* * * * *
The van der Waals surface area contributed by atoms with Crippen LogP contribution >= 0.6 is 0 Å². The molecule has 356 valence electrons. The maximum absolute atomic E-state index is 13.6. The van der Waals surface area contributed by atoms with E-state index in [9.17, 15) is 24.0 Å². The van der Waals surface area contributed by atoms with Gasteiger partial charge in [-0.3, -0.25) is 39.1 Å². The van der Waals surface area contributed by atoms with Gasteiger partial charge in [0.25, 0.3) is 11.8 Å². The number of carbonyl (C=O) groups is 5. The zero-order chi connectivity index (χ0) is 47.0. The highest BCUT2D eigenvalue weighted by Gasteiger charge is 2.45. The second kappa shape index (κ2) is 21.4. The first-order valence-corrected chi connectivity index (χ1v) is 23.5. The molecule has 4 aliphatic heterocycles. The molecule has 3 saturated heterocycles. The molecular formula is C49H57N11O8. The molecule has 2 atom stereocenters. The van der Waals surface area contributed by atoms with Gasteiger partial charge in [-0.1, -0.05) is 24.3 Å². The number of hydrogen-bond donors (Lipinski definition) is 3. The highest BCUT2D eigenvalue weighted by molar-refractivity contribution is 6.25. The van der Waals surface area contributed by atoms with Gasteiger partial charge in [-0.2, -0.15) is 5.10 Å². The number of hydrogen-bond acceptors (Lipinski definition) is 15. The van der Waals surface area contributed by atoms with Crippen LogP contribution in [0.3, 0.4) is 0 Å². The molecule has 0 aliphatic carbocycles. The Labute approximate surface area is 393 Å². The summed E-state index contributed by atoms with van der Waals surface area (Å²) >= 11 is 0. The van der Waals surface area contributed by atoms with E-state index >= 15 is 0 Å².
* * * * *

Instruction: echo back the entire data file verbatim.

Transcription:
The van der Waals surface area contributed by atoms with Crippen LogP contribution >= 0.6 is 0 Å². The molecule has 356 valence electrons. The maximum absolute atomic E-state index is 13.6. The van der Waals surface area contributed by atoms with E-state index in [9.17, 15) is 24.0 Å². The van der Waals surface area contributed by atoms with Gasteiger partial charge in [-0.3, -0.25) is 39.1 Å². The van der Waals surface area contributed by atoms with Gasteiger partial charge in [0.25, 0.3) is 11.8 Å². The number of carbonyl (C=O) groups is 5. The zero-order chi connectivity index (χ0) is 47.0. The highest BCUT2D eigenvalue weighted by Gasteiger charge is 2.45. The second kappa shape index (κ2) is 21.4. The first-order valence-corrected chi connectivity index (χ1v) is 23.5. The molecule has 4 aliphatic heterocycles. The molecule has 3 saturated heterocycles. The molecular formula is C49H57N11O8. The molecule has 2 atom stereocenters. The van der Waals surface area contributed by atoms with Gasteiger partial charge in [-0.1, -0.05) is 24.3 Å². The number of hydrogen-bond donors (Lipinski definition) is 3. The highest BCUT2D eigenvalue weighted by molar-refractivity contribution is 6.25. The van der Waals surface area contributed by atoms with Gasteiger partial charge in [-0.2, -0.15) is 5.10 Å². The number of hydrogen-bond acceptors (Lipinski definition) is 15. The van der Waals surface area contributed by atoms with Crippen LogP contribution in [0.3, 0.4) is 0 Å². The molecule has 0 aliphatic carbocycles. The Labute approximate surface area is 393 Å². The summed E-state index contributed by atoms with van der Waals surface area (Å²) >= 11 is 0. The van der Waals surface area contributed by atoms with E-state index >= 15 is 0 Å².